For those who missed the viewing sessions, summaries and videos of the presentations can be viewed on the city’s website, www.santafenm.gov. Be prepared to spend some time – there are many documents to first find and then sort through, as well as a lot of aspirational language from the designers. The public still has through Sunday to comment on the ideas through a survey accessed from the website.

A linear sequence

Councilor Harris attended one of the viewing sessions, and liked what he heard and saw.

“People were engaged and were asking questions of the presenters. For me, it worked and I hope it worked for a number of other people,” he said.

Harris had high praise for the design teams and the renowned Santa Fe Institute multi-disciplinary think tank, which helped coordinate the visioning phase. For him, each design team took a different approach that leads in the same direction.

“When you look at them, to me, there’s kind of a linear sequence to the five proposals, starting with the Strata design. They’re the ones who describe a phased approach to the campus, which I think is entirely appropriate,” he said.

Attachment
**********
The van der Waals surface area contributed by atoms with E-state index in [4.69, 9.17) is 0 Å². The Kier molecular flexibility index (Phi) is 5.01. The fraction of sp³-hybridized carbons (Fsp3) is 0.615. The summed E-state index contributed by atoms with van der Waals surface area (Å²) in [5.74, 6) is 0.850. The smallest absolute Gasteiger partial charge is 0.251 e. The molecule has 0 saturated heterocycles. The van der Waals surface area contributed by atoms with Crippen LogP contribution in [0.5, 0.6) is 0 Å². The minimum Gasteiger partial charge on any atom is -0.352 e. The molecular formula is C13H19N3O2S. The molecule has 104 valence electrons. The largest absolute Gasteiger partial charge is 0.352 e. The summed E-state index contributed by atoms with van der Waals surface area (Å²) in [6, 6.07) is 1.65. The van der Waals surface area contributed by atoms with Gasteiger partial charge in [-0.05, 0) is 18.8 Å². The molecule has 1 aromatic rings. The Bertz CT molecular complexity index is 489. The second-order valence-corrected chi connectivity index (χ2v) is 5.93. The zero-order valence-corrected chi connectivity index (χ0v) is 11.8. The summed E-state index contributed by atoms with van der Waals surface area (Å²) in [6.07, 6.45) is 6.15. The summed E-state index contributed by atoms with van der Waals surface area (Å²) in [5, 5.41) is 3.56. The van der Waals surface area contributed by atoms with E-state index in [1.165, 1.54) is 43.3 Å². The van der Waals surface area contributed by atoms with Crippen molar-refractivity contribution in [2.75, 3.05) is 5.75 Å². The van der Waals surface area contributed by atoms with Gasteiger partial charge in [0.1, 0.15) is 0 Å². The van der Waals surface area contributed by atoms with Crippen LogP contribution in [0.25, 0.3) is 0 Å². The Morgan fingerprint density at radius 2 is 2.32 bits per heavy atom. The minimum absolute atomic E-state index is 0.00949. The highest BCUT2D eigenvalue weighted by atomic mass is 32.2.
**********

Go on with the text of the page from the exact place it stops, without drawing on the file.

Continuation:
Strata and its collaborators came up with what they call a “Creative Innovation Watershed.” It likens its three-phase approach to a watershed, infiltrating, meandering and replenishing.

“One of the points they make is that during the first phase, it’s important to keep the campus alive, and I think that presentation is a good starting point,” Harris said.

Next, in his view, comes the Surroundings presentation, which calls for creating an “EcoDistrict” to drive development with sustainable infrastructure.

“Really what they are saying is in order to keep this moving forward, we have to consider how infrastructure is developed at the site,” he said.